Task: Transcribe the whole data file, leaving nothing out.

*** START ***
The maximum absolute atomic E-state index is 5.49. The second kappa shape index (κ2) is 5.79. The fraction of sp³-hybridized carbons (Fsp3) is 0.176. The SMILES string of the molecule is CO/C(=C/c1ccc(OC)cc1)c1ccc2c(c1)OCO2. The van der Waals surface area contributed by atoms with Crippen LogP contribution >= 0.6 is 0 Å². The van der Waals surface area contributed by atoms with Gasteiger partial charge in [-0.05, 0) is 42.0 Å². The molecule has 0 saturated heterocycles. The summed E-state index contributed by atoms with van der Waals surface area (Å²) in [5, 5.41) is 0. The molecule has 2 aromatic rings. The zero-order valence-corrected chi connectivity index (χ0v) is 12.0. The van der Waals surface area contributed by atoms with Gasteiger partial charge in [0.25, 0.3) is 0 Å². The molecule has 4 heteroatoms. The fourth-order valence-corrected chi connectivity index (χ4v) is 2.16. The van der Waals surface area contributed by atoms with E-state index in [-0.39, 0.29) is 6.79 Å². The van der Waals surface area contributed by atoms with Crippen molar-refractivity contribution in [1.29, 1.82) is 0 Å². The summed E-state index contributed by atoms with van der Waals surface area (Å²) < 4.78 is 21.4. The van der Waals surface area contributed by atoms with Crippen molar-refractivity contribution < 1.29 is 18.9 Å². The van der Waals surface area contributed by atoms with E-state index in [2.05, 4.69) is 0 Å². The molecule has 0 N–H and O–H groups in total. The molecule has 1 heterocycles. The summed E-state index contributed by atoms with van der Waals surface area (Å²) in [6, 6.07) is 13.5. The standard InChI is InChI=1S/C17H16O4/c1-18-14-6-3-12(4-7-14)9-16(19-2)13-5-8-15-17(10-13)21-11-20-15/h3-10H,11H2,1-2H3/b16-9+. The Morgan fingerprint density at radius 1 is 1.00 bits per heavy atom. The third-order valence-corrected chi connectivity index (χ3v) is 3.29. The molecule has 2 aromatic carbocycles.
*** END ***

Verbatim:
The maximum absolute atomic E-state index is 5.49. The second kappa shape index (κ2) is 5.79. The fraction of sp³-hybridized carbons (Fsp3) is 0.176. The SMILES string of the molecule is CO/C(=C/c1ccc(OC)cc1)c1ccc2c(c1)OCO2. The van der Waals surface area contributed by atoms with Crippen LogP contribution >= 0.6 is 0 Å². The van der Waals surface area contributed by atoms with Gasteiger partial charge in [-0.05, 0) is 42.0 Å². The molecule has 0 saturated heterocycles. The summed E-state index contributed by atoms with van der Waals surface area (Å²) in [5, 5.41) is 0. The molecule has 2 aromatic rings. The zero-order valence-corrected chi connectivity index (χ0v) is 12.0. The van der Waals surface area contributed by atoms with Gasteiger partial charge in [0.25, 0.3) is 0 Å². The molecule has 4 heteroatoms. The fourth-order valence-corrected chi connectivity index (χ4v) is 2.16. The van der Waals surface area contributed by atoms with E-state index in [-0.39, 0.29) is 6.79 Å². The van der Waals surface area contributed by atoms with Crippen molar-refractivity contribution in [1.29, 1.82) is 0 Å². The summed E-state index contributed by atoms with van der Waals surface area (Å²) < 4.78 is 21.4. The van der Waals surface area contributed by atoms with Crippen molar-refractivity contribution < 1.29 is 18.9 Å². The van der Waals surface area contributed by atoms with E-state index in [2.05, 4.69) is 0 Å². The molecule has 0 N–H and O–H groups in total. The molecule has 1 heterocycles. The summed E-state index contributed by atoms with van der Waals surface area (Å²) in [6, 6.07) is 13.5. The standard InChI is InChI=1S/C17H16O4/c1-18-14-6-3-12(4-7-14)9-16(19-2)13-5-8-15-17(10-13)21-11-20-15/h3-10H,11H2,1-2H3/b16-9+. The Morgan fingerprint density at radius 1 is 1.00 bits per heavy atom. The third-order valence-corrected chi connectivity index (χ3v) is 3.29. The molecule has 2 aromatic carbocycles.